Saturday 28 October 2023

This Has Got to Stop

A contribution from yesterday:-

I was one if the 90% of staff put on work improvement by the PDU Head of South and Central Birmingham. I went off sick for 4 months with stress and when I returned to work I had Stress Assessment meetings - lip service to tick a box exercise to show management ‘care’ about their staff. However the cases kept coming, the AQA assessments of Oasys kept filling my inbox with reams of amendments to complete, meetings were being called on an almost daily basis to inform us which stick they would be beating us with on that particular day and the cherry on the cake, you’re on work improvement as an incentive to carry on working 50+ hours a week just to keep up with paperwork. 

I was berated for seeing service users face to face and told a phone call was sufficient and it was these appointments were what were eating into my time and my ability to complete the mountains of paperwork. Thankfully I’ve left the service after 15 years and, for my mental health, it has been the best decision I’ve ever made. Hearing that the same PDU head has said that the reason for those leaving the service was due to them being ‘professionally immature’ has only reinforced that I have made the right decision.


Friday 27 October 2023

Traumatised Supervise the Traumatised

It's been quite a week for some really shocking testimony to emerge as to what a horrid and toxic environment has developed within the probation workplace under HMPPS. This pretty much sums things up I think:- 
"HMPPS strategy is to double down on staff and say nothing. No words of support or encouragement to staff. No public statements in support of frontline staff. No sense that they even give lip service to any care and protection. It's putting the public and the staff at increasing risk. The traumatised being supervised by the traumatised. In their own frightened way, they probably think this is working: the coverage is fleeting and probation frontline are too knackered to raise their eyes from the performance keyboard and too frightened to say anything out loud. They have seen the news coverage (that's the only place I have seen any discussion, nothing in the canteen, nothing from managers) they just can't deal with it. It's all flight, freeze and fawn. Not sure there's much fight in anyone."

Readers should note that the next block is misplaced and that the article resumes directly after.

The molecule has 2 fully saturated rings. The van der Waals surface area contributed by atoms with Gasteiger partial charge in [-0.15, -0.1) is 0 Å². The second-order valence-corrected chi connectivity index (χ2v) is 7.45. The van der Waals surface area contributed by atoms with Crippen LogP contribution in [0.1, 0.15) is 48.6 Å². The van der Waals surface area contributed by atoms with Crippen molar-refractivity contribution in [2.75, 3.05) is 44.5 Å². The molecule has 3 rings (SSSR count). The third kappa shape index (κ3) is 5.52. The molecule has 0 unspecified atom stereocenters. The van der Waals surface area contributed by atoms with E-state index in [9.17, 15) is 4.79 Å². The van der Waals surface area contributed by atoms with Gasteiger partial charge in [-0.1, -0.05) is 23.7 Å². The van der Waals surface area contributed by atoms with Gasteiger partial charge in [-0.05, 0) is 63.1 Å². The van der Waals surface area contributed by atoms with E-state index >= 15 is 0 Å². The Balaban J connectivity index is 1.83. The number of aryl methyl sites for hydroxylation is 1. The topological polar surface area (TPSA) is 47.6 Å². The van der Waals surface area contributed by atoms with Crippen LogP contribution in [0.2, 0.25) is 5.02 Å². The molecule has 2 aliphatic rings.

Meanwhile this Guardian article serves as a powerful reminder of the risks involved and how dysfunctional HMPPS has become:-  

Probation officers fear repeat of failings in murder case as pressures mount

Moves to free up prison places in England and Wales have prompted panic in already overstretched probation service

Giving evidence at an inquest last week, England’s most senior probation officer admitted that inexperienced and unqualified staff had made a “fundamental error” by classing Damien Bendall as posing a “low risk of harm to partners and to children”.

When Bendall, who had a history of domestic violence, murdered his pregnant girlfriend and three children in September 2021, he was on probation after receiving a 24-month suspended sentence for arson. He is now serving a whole-life sentence for the murders.

Every probation officer worries that among their towering caseload will be the next Bendall, said Tania Bassett, a national official for Napo, the trade union for probation workers.